• 30. Has moods
    • 31. Has values & standards for acceptable and inacceptable behaviors
    • 32. Has select tastes and aversions
    • 33. Has a self-control system
    • 34. Uses a variety of defense mechanisms
  • Creating Cohesive Groups -Long
    Name the group
    Refer to the group by name
    Generate group traditions
    Develop group rules and values
    Set group goals
    Establish group norms
    Promote teamwork
    Engage members in various group activities
    Use group contingencies
    Make group meetings part of the daily schedule
    Model to facilitate cohesive interaction & participation
    Reinforce cohesive behavior
  • 35. Promoting Positive Student Behavior Essential Concepts and Skills for Effective Classroom Discipline -Long
    Classroom discipline:
    • Begins with the teacher and not the students (self-awareness & student relationships)
    • 36. Involves long-term goals (democratic values)
    • 37. Involves a multitude of short-term skills
    • 38. Is not a bag of tricks or gimmicks a teacher uses during a crisis (vs. thoughtful & purposeful way of interacting with students on a daily basis)
  • 8 Teacher Skills for Reducing Undesirable Behavior -Long
    The skill of:
    Planned ignoring of negative behavior
    Stating expectations of behavior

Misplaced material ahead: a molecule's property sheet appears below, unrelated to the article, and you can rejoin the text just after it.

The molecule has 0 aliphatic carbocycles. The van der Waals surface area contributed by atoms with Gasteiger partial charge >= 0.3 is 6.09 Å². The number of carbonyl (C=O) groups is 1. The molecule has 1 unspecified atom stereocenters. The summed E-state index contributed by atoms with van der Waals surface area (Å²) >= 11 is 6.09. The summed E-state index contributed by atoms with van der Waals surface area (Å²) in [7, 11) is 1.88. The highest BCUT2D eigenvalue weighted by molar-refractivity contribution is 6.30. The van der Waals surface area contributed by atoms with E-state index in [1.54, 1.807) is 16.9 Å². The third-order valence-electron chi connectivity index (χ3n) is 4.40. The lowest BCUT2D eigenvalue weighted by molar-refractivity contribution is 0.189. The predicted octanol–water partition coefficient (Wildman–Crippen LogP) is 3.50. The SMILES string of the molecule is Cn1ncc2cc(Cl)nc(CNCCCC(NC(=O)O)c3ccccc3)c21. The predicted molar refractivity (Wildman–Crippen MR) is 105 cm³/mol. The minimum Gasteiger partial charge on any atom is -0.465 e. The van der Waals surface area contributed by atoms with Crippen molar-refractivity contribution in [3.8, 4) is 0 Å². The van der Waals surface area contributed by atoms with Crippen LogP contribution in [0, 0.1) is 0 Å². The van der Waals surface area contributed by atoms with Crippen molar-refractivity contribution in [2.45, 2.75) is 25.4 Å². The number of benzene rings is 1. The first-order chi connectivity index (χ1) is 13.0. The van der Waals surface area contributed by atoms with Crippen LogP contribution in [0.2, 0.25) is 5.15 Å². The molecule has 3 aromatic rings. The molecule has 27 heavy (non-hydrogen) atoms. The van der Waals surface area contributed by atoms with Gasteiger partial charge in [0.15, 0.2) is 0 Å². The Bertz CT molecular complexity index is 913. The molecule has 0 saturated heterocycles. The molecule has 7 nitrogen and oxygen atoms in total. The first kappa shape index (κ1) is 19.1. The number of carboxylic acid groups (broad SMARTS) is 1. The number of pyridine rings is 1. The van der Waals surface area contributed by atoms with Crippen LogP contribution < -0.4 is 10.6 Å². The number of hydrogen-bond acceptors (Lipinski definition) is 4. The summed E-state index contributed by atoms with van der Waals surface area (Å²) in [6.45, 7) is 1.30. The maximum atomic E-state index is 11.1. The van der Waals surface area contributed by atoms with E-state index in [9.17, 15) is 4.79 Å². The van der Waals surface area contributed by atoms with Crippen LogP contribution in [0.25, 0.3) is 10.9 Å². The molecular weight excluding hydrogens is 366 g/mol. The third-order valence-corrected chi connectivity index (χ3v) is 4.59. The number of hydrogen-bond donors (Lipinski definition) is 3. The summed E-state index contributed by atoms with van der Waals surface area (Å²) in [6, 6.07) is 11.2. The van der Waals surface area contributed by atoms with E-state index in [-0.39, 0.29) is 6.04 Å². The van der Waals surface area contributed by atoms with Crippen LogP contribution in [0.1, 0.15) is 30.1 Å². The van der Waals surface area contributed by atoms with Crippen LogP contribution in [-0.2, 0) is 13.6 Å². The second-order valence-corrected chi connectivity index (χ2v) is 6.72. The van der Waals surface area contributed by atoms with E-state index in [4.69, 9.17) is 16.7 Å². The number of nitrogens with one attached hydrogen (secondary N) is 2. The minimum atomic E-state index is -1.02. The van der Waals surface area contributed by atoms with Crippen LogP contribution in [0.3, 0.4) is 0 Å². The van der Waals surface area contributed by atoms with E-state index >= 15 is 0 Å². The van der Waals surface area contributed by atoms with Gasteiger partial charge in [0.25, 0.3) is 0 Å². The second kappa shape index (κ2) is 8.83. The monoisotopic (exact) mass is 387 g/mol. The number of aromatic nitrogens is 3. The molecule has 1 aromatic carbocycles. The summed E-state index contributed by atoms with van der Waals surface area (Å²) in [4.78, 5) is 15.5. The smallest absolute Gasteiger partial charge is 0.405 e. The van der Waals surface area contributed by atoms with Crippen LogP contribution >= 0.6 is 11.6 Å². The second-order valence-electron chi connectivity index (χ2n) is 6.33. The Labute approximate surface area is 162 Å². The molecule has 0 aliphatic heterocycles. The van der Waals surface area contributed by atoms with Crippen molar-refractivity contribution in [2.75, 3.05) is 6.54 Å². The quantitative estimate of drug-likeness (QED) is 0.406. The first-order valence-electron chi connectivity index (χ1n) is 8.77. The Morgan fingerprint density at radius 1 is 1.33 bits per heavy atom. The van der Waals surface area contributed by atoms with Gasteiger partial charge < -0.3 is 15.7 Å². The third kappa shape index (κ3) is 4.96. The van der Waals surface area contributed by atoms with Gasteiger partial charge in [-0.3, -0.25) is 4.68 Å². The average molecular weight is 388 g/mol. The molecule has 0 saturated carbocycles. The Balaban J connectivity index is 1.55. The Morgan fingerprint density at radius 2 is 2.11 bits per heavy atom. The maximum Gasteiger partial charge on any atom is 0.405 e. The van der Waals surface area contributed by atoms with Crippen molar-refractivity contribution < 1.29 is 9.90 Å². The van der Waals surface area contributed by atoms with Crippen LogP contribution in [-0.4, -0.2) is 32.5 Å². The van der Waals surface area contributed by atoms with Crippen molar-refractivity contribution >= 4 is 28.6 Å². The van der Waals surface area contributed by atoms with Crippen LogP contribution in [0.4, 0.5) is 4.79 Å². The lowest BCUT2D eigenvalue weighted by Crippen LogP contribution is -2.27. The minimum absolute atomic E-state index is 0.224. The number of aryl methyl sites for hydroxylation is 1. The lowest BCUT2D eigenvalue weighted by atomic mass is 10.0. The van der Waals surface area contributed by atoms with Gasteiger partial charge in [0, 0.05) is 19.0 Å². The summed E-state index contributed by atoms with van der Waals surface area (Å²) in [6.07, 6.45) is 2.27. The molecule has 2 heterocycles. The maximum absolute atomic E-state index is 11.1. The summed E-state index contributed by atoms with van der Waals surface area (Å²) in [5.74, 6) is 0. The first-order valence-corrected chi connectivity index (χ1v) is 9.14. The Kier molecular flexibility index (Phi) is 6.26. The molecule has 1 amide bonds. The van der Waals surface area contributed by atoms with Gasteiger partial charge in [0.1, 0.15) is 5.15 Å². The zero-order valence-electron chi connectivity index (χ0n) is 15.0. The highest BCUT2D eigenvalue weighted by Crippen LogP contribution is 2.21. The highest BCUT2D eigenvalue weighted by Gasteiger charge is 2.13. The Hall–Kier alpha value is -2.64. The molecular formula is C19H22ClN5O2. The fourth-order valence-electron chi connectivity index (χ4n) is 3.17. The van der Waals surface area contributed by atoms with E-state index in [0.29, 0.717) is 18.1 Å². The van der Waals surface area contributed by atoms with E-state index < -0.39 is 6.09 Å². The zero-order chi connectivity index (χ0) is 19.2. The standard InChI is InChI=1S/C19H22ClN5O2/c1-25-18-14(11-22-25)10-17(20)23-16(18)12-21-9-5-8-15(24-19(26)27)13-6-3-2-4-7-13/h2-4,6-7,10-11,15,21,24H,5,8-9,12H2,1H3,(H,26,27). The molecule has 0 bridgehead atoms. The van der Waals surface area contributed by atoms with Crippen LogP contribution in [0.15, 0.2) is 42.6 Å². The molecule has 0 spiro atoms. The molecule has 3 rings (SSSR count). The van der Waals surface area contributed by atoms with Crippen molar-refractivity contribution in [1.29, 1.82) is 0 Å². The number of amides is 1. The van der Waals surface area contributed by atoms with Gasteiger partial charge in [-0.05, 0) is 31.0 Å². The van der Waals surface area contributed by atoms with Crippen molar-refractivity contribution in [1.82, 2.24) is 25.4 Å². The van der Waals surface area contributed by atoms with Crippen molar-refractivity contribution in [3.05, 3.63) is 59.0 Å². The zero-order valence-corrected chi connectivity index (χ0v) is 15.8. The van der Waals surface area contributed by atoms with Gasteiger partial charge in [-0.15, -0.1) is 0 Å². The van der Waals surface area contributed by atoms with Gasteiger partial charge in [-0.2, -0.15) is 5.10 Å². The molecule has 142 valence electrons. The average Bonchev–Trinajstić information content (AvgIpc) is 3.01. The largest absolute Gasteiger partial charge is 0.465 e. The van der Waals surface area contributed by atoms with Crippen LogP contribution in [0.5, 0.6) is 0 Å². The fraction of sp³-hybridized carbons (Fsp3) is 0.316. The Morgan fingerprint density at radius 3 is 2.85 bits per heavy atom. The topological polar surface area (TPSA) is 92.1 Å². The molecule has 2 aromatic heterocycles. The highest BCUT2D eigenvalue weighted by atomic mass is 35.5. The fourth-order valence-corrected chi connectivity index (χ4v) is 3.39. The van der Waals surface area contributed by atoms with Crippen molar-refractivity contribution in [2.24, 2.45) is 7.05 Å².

Signaling (nonverbal, e.g., facial expression)
    Restructuring the situation (e.g. seating change)
    Conferencing (private conference with problem student)
    Warning (make consequences clear to students)
    Enforcement of consequences (follow-through)
    Life space crisis intervention (rapid intervention to protect student and the group & prevent escalation)
  • 39. Strategies for Increasing Desirable Behavior -Long
    Develop the skills of:
    Stating positive expectations
    Modeling desired behavior
    Structuring the situation (seating, grouping, teacher assistance, physical movement, extent of decision making)
    Positive reinforcement (activities, privileges, materials, food, parent recognition, leadership, awards, verbal and nonverbal approval)
    Regulated permission (flatten clay, punch boxing bag)
    Contracting (establish a written or verbal agreement with one or more students in which the teacher agrees to provide a particular service, reward, or outcome in return for a particular behavior or performance)
  • 40. Conclusion
    As we look at academics as part of a quality program, we need to maintain convictionthat this part is ESSENTIAL in preparing our children and teenagers for a successful adult life, and diligently implement these strategies